featuring guest authors; crafting tips and projects; recipes from food editor and sleuthing sidekick Cloris McWerther; and decorating, travel, fashion, health, beauty, and finance tips from the rest of the American Woman editors.

Note: This site uses Amazon affiliate links. As an Amazon Associate, I earn from qualifying purchases.

Monday, June 20, 2011


Food editor Cloris McWerther is taking a much-deserved vacation this week. Filling in for her is author Kimberley Troutte with Tortilla Espanola recipe with a tapa twist. Kimberley is the author of Catch Me in Castile and Soul Stealer, both published by Samhain Publishing. Read more about Kimberley at her website. -- AP

Thank you for inviting me, Anastasia. It is so good to be here!

Since we are nearing the one-year anniversary of my book, Catch Me in Castile, I thought I’d bring a Spanish story and a recipe.

First the story…

Once a long time ago, a young bride and her handsome groom went on a trip to Spain. As they explored the ancient castles, the bride was swept away by the romance and the beauty all around her. There was so much history right there at her fingertips. She imagined living here five hundred years ago when Queen Isabella sent a young Columbus in search of new lands. The land where the bride was born. It boggled her mind.

She ventured just outside the thick castle walls and looked down. There at her feet were bits and pieces of pearly-white bones. Wondering what kind of bones these were, she picked up a few and carried them to the tour guide.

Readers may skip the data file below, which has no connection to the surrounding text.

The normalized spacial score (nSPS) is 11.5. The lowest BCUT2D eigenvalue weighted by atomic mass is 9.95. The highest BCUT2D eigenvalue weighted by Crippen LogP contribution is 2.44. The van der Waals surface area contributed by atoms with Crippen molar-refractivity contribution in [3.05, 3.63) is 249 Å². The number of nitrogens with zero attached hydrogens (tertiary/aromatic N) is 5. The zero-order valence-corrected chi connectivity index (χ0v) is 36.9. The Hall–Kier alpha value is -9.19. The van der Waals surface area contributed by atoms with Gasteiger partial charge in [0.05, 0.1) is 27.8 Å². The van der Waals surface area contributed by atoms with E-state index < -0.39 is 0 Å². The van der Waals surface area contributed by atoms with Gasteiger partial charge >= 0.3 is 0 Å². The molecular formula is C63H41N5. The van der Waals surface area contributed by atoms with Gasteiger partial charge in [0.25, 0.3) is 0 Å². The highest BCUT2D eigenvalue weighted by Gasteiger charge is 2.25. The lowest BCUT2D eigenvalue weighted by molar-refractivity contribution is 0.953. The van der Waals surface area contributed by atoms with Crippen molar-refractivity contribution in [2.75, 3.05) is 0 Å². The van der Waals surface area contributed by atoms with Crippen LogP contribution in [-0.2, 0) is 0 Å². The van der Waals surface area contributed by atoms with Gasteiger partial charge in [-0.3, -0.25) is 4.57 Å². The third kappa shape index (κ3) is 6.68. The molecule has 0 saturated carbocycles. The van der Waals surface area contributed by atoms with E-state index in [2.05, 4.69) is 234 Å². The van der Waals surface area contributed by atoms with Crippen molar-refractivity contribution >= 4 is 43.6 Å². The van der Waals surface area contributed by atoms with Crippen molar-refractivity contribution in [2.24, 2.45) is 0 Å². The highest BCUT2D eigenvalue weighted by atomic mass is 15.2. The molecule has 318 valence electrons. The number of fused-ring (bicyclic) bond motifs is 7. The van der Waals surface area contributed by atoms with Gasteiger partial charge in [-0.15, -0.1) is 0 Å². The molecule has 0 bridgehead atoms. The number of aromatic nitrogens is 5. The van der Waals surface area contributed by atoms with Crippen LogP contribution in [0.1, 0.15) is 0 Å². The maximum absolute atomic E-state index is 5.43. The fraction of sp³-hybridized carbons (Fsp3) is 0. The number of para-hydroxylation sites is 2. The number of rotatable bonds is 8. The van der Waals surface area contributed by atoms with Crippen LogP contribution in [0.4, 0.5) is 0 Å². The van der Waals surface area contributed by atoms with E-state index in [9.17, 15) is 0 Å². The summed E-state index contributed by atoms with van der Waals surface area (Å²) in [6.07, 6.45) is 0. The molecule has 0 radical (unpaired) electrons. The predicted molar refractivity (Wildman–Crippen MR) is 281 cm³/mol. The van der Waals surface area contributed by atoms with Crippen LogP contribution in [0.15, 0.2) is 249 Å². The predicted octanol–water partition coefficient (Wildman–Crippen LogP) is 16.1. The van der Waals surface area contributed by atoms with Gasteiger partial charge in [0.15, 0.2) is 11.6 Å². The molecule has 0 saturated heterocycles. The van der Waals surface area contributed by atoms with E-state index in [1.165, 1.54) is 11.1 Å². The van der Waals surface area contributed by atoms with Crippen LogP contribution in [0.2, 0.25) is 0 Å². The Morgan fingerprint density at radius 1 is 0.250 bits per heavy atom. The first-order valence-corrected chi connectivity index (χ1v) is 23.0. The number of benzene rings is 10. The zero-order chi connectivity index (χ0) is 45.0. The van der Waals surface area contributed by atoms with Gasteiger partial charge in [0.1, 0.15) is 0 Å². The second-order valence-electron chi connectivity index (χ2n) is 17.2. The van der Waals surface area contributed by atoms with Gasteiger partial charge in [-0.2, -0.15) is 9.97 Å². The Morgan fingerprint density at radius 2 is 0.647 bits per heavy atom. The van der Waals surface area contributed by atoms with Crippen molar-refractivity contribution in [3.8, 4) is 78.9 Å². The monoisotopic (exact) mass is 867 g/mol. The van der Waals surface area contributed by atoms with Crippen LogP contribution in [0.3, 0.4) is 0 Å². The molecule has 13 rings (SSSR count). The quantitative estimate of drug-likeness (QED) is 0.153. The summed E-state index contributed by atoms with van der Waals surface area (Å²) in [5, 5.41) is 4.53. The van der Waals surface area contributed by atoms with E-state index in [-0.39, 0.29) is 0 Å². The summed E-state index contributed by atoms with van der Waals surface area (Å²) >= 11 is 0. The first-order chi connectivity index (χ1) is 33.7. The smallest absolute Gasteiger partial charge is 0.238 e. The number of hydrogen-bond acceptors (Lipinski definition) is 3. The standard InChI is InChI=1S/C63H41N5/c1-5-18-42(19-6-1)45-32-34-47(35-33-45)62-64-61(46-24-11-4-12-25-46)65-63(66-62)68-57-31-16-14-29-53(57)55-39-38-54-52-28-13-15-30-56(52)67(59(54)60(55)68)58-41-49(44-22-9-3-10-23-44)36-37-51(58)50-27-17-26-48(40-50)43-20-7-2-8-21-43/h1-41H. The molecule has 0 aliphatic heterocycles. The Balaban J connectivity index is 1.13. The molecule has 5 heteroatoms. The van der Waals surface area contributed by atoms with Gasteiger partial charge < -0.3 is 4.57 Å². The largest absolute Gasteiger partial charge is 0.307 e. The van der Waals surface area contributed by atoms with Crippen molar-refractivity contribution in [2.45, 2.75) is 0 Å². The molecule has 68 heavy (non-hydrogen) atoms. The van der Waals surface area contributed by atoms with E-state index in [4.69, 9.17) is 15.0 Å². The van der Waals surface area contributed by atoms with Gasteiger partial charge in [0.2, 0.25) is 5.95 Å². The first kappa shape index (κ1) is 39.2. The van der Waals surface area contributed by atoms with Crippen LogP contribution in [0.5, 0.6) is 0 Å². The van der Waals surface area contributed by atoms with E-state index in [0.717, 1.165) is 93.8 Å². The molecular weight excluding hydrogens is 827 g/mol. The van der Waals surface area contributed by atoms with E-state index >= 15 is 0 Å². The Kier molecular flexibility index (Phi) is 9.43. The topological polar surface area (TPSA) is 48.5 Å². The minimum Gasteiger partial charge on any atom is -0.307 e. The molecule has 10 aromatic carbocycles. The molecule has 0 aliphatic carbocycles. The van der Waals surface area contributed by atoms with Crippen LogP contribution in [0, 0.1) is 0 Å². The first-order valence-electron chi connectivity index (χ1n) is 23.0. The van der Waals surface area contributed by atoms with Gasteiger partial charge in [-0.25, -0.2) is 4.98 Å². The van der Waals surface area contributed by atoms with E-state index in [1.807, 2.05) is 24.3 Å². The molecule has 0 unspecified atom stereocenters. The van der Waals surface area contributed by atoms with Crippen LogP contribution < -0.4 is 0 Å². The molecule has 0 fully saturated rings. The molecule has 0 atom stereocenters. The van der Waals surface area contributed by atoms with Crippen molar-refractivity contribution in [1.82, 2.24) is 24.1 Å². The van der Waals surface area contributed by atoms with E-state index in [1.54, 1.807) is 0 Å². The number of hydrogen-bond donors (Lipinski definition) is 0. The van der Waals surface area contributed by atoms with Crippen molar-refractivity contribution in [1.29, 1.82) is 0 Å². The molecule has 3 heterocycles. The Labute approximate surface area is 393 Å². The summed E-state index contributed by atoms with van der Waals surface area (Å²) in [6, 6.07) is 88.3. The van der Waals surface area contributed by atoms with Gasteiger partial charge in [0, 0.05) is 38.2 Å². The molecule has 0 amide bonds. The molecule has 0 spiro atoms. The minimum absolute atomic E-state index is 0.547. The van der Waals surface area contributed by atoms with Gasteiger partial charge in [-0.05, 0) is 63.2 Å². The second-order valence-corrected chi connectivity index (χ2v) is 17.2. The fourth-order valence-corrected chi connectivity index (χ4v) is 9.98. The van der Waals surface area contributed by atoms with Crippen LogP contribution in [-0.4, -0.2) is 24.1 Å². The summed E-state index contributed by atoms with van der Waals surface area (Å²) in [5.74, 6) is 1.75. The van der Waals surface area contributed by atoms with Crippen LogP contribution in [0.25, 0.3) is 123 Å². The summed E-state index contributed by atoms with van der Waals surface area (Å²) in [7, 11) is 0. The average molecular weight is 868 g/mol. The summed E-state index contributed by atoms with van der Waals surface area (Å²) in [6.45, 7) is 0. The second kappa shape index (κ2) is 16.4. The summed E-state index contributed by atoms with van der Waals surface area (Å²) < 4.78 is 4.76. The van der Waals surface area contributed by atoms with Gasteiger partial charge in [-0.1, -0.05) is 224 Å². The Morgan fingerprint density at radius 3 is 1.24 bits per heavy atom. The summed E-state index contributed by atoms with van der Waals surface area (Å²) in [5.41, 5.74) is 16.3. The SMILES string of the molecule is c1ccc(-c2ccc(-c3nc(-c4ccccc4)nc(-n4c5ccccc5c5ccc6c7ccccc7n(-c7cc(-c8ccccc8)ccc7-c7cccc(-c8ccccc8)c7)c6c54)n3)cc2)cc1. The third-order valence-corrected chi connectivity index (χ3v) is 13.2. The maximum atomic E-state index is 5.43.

“Excuse me? What animal did these come from?” the bride asked in her halting Spanish.
“Human,” was the shocking answer.

The bride nearly swallowed her tongue. As she grappled with what to do with parts of PEOPLE—no matter how much she wanted to, she couldn’t drop them, could she?—she sputtered, “But…but there were so many... Why are there human bones all over the ground?”
The guide explained that in olden days dead bodies were sometimes just tossed over the castle walls.


As she scrubbed her hands clean, a bold and beautiful idea came to her:
What if a 15th Century ghost from Queen Isabella’s Court haunted one of these castles? What if the lady was pushed out of the tower, but can’t remember what happened? What if an American woman who is at her wits-end is the only one who can see the ghost and the two of them must solve an ancient and a modern-day murder mystery? Ah-ha.
Catch Me in Castile was born.

Oh, and the bride lived happily ever after.

Now, here is an easy tapa recipe called Tortilla Espanola (Spanish Omelet).

Tapas are Spanish appetizers.  They can be cold, such as mixtures of olives and cheeses, or warm, such as fried baby squid.  In Spain, you can go to a swanky tapas bar and order enough tapas to make a meal. I love this idea because I am a big snacker and like to try all sorts of interesting foods, but tend to fill up before my entrĂ©e arrives.

The Tortilla Espanola is one of the most common dishes served in Spain. And can be eaten as a light dinner, but for our purposes, we are going to make it into a tapa and serve it with baguettes so that guests can make mini-sandwiches with it.

·6-7 medium potatoes, peeled
·1 whole yellow onion
·5-6 large eggs
·2-3 cups of olive oil for pan frying
·Salt to taste

Also, you can add diced ham, chorizo, red or green peppers, or tomatoes.

Slice the potatoes into 1/8” slices. Chop onions into 1/4” pieces. Mix potatoes, onion and salt. In a large non-stick pan heat the olive oil on medium-high. When the oil is ready for frying, spread the potatoes and onions evenly over the surface. Cook until potatoes are done then remove mixture from the oil with a slotted spoon.
Whisk eggs in a large bowl and add the potato-onion mixture.